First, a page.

Hideous hypocrisy of the charity fat cats
Published in The Daily Mail (August 7th, 2013)
Our overseas aid charities work hard to persuade people to hand over their cash. Whether paying for commercials on television, placing stories on the news or putting up posters around towns, they bombard us with plaintive pleas for donations.
The British people respond with typical generosity, taking old clothes to charity shops, carrying out sponsored events or filling in a form for a small direct debit each month.
Even amid the economic downturn, this country remains one of the most generous nations in the world for charitable donations. At the same time, the Government pours vast sums of taxpayers’ cash into the pockets of these charities.
So as Justin Forsyth, a former Labour strategist and now the sharp-suited chief executive of Save The Children says, tough questions need to be asked to ensure the nation gets value for money and ‘it is spent in ways which help the poorest most.’
Indeed they do. For the chiefs of some of the best-known charities, who insist they must take your money to tackle global poverty, stand accused of hideous hypocrisy.
It has emerged that for all their noble talk of helping the needy and emotive campaigns against inequality, senior figures in the poverty industry have been quietly pocketing hefty six-figure salaries – sometimes as they presided over falling donations to their organisations.
The fat cat charity chiefs include Forsyth, whose £163,000 salary means he earns £20,500-a-year more than David Cameron – and nearly seven times the average income of his fellow Britons. He had another £11,610 put in his pension last year – yet still claimed £3,100 for expenses such as for sandwiches and ‘subsistence’ while carrying out his duties.
He was not even the charity’s highest earner – Anabel Hoult took home £181,930 in pay and pension contributions. Another seven staff got six-figure salaries, one more than the previous year. Meanwhile, the bosses of the British Red Cross, Comic Relief, Christian Aid, Action Aid and Oxfam all had significant rises.
These disturbing revelations will be a rude shock to all those big-hearted people who are keeping up donations as their own incomes are squeezed.
Yesterday, as the sector was condemned by the Charity Commission, the accused aid groups resorted to the jaded defence of over-paid corporate plutocrats by saying big salaries were needed to attract talent.
And with no sense of shame, they used the controversy to beg for more for cash. ‘Every donation helps bring babies in Liberia one step closer to a chance of survival. Please give what you can today,’ tweeted Save The Children. No mention of all those six-figure salaries.
These depressing disclosures show how a sector that started out with good intentions has evolved into such an arrogant and corpulent creature, feeding off the public’s decency and our politicians’ desire to cloak themselves in compassion.
Perhaps this is inevitable. These big charities have a track record of persistent failure, yet grew fat from state handouts as successive governments doled out more and more cash for their flawed foreign aid projects.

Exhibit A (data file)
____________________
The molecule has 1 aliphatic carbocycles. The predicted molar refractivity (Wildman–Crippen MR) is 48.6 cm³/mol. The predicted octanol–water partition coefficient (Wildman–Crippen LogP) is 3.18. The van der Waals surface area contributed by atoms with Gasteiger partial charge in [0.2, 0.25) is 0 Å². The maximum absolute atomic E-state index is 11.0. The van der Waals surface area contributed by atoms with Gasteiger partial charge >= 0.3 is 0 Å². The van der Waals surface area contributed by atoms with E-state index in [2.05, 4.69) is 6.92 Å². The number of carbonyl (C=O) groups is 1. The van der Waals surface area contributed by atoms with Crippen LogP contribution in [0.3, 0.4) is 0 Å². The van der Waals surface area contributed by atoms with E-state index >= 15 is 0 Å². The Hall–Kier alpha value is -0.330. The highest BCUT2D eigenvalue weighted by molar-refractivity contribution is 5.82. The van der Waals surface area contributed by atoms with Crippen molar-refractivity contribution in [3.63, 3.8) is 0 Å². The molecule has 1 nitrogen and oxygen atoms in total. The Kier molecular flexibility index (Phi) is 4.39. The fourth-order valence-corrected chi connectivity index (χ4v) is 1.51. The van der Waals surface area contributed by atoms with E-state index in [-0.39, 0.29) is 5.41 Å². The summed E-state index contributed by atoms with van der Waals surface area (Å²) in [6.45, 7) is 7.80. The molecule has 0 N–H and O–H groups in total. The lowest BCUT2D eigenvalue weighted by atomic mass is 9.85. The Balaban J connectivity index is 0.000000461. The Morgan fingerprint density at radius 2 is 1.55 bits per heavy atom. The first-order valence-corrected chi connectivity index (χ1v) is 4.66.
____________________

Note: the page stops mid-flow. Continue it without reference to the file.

Britain now gives away a higher proportion of income in aid than any other G8 nation. Despite cuts at home to defence budgets and disability benefits, aid spending is rising by 50 per cent over the course of the Coalition to £11.5billion by the next election.
About £700million a year of this goes straight to charities, ensuring groups such as Save The Children and Oxfam get close to half their income from public funds. Incredibly, £120million is ‘unrestricted’ – meaning it is what one insider called a ‘bung’ going straight into their coffers rather than being remotely project-related.
The huge sums sloshing around the swollen aid sector are the inevitable result of prioritising spending targets over results. Globally, it has become an £80billion industry, employing about 600,000.
Even a think-tank such as the Overseas Development Institute – which gets nearly half its funding from the state – has seen staffing rise from 130 people four years ago to 210 today, recently moving into a snazzy £800,000-a-year office in central London.
Meanwhile, these well-paid charity chiefs cuddle up to their paymasters in Westminster and push their common cause, despite growing public disenchantment at home and abroad with their anachronistic aid policies.
The end result of easy money is massive waste. I have come across charity staff boasting they are ‘doing very nicely financially while fighting poverty.’
These charities give British staff good salary packages that include rent allowances, school fees and health insurance, angering African staff in the same offices on less generous deals. Oxfam even pays income taxes in Kenya – although a spokesman said wages were reduced to compensate.
Yet even this pales beside the tax-free shopping and salaries, plus first-class flights, given to staff at bodies such as the World Bank and UN as they flit around the world pontificating on poverty eradication.
If aid worked, all these people would have done themselves out of a job many years ago. Instead, we have seen the creation of a self-serving cadre of foreign aid fat cats, who are making poverty history only in their own homes.